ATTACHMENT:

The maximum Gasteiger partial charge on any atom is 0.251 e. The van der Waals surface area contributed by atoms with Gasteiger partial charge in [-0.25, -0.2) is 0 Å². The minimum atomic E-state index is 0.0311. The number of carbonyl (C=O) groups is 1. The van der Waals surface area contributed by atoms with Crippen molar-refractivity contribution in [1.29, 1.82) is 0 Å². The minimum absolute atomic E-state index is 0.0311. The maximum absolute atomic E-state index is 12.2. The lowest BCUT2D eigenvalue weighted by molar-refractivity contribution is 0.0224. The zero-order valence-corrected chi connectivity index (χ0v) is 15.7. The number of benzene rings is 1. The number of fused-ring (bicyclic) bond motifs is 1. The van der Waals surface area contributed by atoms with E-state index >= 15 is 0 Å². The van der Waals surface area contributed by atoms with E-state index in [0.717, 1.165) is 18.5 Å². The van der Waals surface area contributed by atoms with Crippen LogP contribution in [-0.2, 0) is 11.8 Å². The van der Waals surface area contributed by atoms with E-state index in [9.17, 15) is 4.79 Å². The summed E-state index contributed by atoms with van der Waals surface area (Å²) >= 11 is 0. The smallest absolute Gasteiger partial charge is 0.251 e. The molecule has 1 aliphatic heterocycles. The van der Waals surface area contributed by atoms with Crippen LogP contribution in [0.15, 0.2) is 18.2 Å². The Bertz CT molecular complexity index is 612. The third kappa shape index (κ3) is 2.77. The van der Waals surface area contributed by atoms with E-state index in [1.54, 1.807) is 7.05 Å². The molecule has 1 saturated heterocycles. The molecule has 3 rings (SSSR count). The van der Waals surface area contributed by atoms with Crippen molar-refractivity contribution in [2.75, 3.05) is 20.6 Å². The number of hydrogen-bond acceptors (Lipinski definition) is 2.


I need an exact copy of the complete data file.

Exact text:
The maximum Gasteiger partial charge on any atom is 0.251 e. The van der Waals surface area contributed by atoms with Gasteiger partial charge in [-0.25, -0.2) is 0 Å². The minimum atomic E-state index is 0.0311. The number of carbonyl (C=O) groups is 1. The van der Waals surface area contributed by atoms with Crippen molar-refractivity contribution in [1.29, 1.82) is 0 Å². The minimum absolute atomic E-state index is 0.0311. The maximum absolute atomic E-state index is 12.2. The lowest BCUT2D eigenvalue weighted by molar-refractivity contribution is 0.0224. The zero-order valence-corrected chi connectivity index (χ0v) is 15.7. The number of benzene rings is 1. The number of fused-ring (bicyclic) bond motifs is 1. The van der Waals surface area contributed by atoms with E-state index >= 15 is 0 Å². The van der Waals surface area contributed by atoms with E-state index in [0.717, 1.165) is 18.5 Å². The van der Waals surface area contributed by atoms with Crippen LogP contribution in [-0.2, 0) is 11.8 Å². The van der Waals surface area contributed by atoms with E-state index in [9.17, 15) is 4.79 Å². The summed E-state index contributed by atoms with van der Waals surface area (Å²) >= 11 is 0. The smallest absolute Gasteiger partial charge is 0.251 e. The molecule has 1 aliphatic heterocycles. The van der Waals surface area contributed by atoms with Crippen LogP contribution in [0.15, 0.2) is 18.2 Å². The Bertz CT molecular complexity index is 612. The third kappa shape index (κ3) is 2.77. The van der Waals surface area contributed by atoms with E-state index in [1.54, 1.807) is 7.05 Å². The molecule has 1 saturated heterocycles. The molecule has 3 rings (SSSR count). The van der Waals surface area contributed by atoms with Crippen molar-refractivity contribution in [2.75, 3.05) is 20.6 Å². The number of hydrogen-bond acceptors (Lipinski definition) is 2.